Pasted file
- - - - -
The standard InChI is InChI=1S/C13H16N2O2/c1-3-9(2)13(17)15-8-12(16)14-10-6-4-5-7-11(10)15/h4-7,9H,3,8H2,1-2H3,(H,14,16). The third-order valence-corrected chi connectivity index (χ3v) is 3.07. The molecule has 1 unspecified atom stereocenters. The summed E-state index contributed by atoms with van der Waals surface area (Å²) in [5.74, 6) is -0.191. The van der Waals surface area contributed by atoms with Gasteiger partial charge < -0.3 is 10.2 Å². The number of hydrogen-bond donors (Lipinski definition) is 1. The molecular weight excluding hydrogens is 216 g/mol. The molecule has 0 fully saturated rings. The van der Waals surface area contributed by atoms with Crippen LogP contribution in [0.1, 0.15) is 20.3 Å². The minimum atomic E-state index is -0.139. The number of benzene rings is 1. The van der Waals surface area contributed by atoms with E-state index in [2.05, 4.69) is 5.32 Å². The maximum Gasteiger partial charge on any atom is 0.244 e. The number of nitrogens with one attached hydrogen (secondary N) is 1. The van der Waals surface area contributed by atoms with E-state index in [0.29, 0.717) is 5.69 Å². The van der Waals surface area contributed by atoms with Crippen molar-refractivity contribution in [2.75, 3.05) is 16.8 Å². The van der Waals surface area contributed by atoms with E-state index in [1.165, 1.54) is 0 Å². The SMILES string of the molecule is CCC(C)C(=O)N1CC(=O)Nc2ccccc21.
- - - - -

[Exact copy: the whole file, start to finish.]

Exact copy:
The standard InChI is InChI=1S/C13H16N2O2/c1-3-9(2)13(17)15-8-12(16)14-10-6-4-5-7-11(10)15/h4-7,9H,3,8H2,1-2H3,(H,14,16). The third-order valence-corrected chi connectivity index (χ3v) is 3.07. The molecule has 1 unspecified atom stereocenters. The summed E-state index contributed by atoms with van der Waals surface area (Å²) in [5.74, 6) is -0.191. The van der Waals surface area contributed by atoms with Gasteiger partial charge < -0.3 is 10.2 Å². The number of hydrogen-bond donors (Lipinski definition) is 1. The molecular weight excluding hydrogens is 216 g/mol. The molecule has 0 fully saturated rings. The van der Waals surface area contributed by atoms with Crippen LogP contribution in [0.1, 0.15) is 20.3 Å². The minimum atomic E-state index is -0.139. The number of benzene rings is 1. The van der Waals surface area contributed by atoms with E-state index in [2.05, 4.69) is 5.32 Å². The maximum Gasteiger partial charge on any atom is 0.244 e. The number of nitrogens with one attached hydrogen (secondary N) is 1. The van der Waals surface area contributed by atoms with E-state index in [0.29, 0.717) is 5.69 Å². The van der Waals surface area contributed by atoms with Crippen molar-refractivity contribution in [2.75, 3.05) is 16.8 Å². The van der Waals surface area contributed by atoms with E-state index in [1.165, 1.54) is 0 Å². The SMILES string of the molecule is CCC(C)C(=O)N1CC(=O)Nc2ccccc21.